Langara College Continuing Studies will run a new course this September on Public Art.
“This eight-week course is open to anyone with an interest in the commission and creation of public art. The course will cover the history, development, and placement of public art (including performance art) in public spaces. No artistic experience is required. You will work in teams to create proposals for a public art installation. More information: CS Public Art VSAR1109.”
The instructor is Michael Cox, a good friend of mine who also took Judith Marcuse’s course on Art and Social Change at SFU – the same class where Something Collective was born!
Finally completed the amazing video installation with Windermere, Nootka and the Vancouver Biennale’s Big Ideas project. This video explains how we mixed old media (Polaroids, Betamax, 35mm film, typewriters) with high schoolers from Windermere, elementary students from Nootka, and made a video installation at Kits Beach around the Echoes sculpture by Michel Goulet.
Thanks to Katherine Tong and Terry Howe at the Biennale, Laura Treloar and Damian William at Windermere, Hank Ferris at Nootka, Carmen Rosen and the Renfrew-Collingwood Seniors Centre for all the support!
(Got this by way of the Roundhouse Community Centre and Marie Lopes)
You are invited to:
CULTURE + COMMUNITY
Visioning Social Practice
Friday, November 30th, 2012
9:00 am – 4:30 pm
Emily Carr University of Art + Design
1399 Johnston Street, Vancouver, BC
This day aims to build an understanding of the current state of community engaged arts practice in Vancouver and to identify strategic directions for continued success into the future. It is presented by partners in community and culture: Emily Carr University of Art + Design (Faculty of Culture + Community and Continuing Studies), the City of Vancouver (Cultural Services and Park Board) and the Community Arts Council of Vancouver.
Le Continental XL, choreography by Sylvain Émard, a Sylvain Émard Danse and Festival TransAmériques co-production, co-presented by Quartier des spectacles. 200 amateur dancers took part in this line dancing extravaganza. Photo: Robert Etcheverry 2011.
“The Canada Council is launching a dialogue about how the arts bring value to the lives of Canadians and we invite you to join the conversation.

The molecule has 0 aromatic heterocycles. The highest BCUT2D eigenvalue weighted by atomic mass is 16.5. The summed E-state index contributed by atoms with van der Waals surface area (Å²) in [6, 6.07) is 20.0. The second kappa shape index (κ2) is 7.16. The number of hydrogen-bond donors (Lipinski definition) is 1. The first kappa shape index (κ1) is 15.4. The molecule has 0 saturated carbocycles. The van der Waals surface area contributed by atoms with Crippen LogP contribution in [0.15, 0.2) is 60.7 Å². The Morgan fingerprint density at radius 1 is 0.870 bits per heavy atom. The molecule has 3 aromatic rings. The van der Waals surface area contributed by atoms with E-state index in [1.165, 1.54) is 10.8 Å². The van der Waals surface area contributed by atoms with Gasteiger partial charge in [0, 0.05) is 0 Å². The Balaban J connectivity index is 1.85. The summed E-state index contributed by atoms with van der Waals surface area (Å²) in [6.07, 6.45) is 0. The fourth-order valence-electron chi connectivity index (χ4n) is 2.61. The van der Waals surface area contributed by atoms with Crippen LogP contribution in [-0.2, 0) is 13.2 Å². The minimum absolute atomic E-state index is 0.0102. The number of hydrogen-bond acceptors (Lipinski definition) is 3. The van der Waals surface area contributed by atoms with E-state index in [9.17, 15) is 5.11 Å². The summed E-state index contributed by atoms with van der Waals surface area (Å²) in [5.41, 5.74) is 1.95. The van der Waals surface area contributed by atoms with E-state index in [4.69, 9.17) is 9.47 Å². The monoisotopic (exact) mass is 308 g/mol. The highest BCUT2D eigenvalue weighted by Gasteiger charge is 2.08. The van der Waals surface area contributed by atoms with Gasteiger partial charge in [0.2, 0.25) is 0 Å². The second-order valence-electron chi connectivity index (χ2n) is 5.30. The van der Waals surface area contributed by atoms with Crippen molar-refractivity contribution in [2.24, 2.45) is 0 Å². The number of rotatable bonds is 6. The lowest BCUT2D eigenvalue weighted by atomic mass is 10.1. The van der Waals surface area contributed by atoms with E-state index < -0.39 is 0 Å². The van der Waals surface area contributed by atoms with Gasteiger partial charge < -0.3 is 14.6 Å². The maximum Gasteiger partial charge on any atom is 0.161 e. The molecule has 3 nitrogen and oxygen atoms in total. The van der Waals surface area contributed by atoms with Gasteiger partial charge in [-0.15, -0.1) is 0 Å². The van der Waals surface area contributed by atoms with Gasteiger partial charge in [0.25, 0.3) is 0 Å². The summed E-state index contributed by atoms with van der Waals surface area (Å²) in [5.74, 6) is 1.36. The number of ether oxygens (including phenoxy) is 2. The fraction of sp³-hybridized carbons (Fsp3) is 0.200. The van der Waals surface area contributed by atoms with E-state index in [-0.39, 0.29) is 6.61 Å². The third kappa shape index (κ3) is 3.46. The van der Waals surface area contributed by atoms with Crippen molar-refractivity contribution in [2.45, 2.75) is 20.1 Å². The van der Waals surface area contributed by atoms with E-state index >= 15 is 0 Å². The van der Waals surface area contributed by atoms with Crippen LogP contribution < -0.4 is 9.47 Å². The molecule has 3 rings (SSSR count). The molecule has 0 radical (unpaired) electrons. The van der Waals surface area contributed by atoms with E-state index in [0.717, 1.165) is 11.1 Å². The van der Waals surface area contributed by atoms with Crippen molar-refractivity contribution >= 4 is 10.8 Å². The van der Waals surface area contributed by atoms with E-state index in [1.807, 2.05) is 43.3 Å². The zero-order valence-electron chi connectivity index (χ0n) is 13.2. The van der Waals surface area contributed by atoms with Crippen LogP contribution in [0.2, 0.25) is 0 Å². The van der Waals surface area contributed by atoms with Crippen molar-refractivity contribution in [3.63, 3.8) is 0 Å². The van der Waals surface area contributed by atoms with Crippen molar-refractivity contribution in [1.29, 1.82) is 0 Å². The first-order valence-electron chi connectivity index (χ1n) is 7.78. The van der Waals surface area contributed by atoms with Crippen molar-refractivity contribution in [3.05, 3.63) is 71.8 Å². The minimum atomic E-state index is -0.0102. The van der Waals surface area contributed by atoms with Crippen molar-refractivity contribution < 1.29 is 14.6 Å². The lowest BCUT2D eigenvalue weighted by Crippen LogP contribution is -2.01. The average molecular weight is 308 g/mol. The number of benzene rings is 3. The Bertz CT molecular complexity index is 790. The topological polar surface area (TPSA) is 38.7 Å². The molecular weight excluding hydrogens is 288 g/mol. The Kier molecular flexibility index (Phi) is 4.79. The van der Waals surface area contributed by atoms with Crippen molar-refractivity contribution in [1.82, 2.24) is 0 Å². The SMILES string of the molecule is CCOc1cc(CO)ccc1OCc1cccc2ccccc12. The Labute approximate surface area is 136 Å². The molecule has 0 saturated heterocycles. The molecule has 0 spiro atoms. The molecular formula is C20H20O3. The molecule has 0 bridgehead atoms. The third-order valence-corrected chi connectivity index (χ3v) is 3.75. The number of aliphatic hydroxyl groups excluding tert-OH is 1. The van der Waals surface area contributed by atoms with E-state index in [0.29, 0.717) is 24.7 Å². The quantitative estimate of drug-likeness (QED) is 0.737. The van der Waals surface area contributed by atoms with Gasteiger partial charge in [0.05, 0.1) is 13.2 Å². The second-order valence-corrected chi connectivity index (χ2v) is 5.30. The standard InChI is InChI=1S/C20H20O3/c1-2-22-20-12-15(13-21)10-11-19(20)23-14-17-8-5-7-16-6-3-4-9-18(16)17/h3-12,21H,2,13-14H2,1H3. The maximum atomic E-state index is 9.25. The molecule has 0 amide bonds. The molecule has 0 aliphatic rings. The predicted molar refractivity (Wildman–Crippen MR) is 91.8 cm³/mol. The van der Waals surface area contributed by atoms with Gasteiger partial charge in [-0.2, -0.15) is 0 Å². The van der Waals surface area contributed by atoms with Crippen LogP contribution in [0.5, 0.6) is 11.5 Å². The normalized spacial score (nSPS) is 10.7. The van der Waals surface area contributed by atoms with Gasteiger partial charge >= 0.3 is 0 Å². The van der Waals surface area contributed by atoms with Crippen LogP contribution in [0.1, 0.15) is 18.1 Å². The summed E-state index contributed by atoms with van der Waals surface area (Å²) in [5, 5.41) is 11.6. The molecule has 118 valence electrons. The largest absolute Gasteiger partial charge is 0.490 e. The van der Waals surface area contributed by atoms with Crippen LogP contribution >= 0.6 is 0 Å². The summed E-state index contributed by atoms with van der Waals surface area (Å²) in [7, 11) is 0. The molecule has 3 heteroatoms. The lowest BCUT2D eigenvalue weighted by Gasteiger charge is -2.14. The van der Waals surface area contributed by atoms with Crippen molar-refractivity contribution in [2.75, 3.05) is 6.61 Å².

Read the discussion paper, Public Engagement in the Arts, on current thinking and practices in public engagement or check out Simon Brault’s blog post on ways Canadians can have rich artistic experiences. Then share your thoughts on how to become actively engaged in the arts. Tell us what public engagement in the arts means to you by posting comments on the blog, on our Facebook page or on Twitter at hashtag #artsandpublic.
This spring, Something Collective produced their first interactive theatre show for young audiences. Here’s a short preview!
Captain Creative Saves the Day is an arts advocacy performance that encourages kids not only to appreciate the value of art in community, but to take part and make art themselves! Look how much fun they had!
The show is about 45 minutes including a performance that leads to audience participation and a discussion / Q & A.
Today, after three days of installation, we finally finished our moss graffiti project on the walls of the Sunset Community Centre. This is one of the 5 components that are part of the We Are Here mapping project, and a result from the community engagement with the South Hill Education Centre and the Chaos Boys Club.
Today I also had the chance to share our experience with 47 kids ages 5 to 12 from the Day Camp that was held during the summer at Sunset.
It was an amazing experience to facilitate this process, work with these culturally diverse groups of people and participate in making their projects come to life.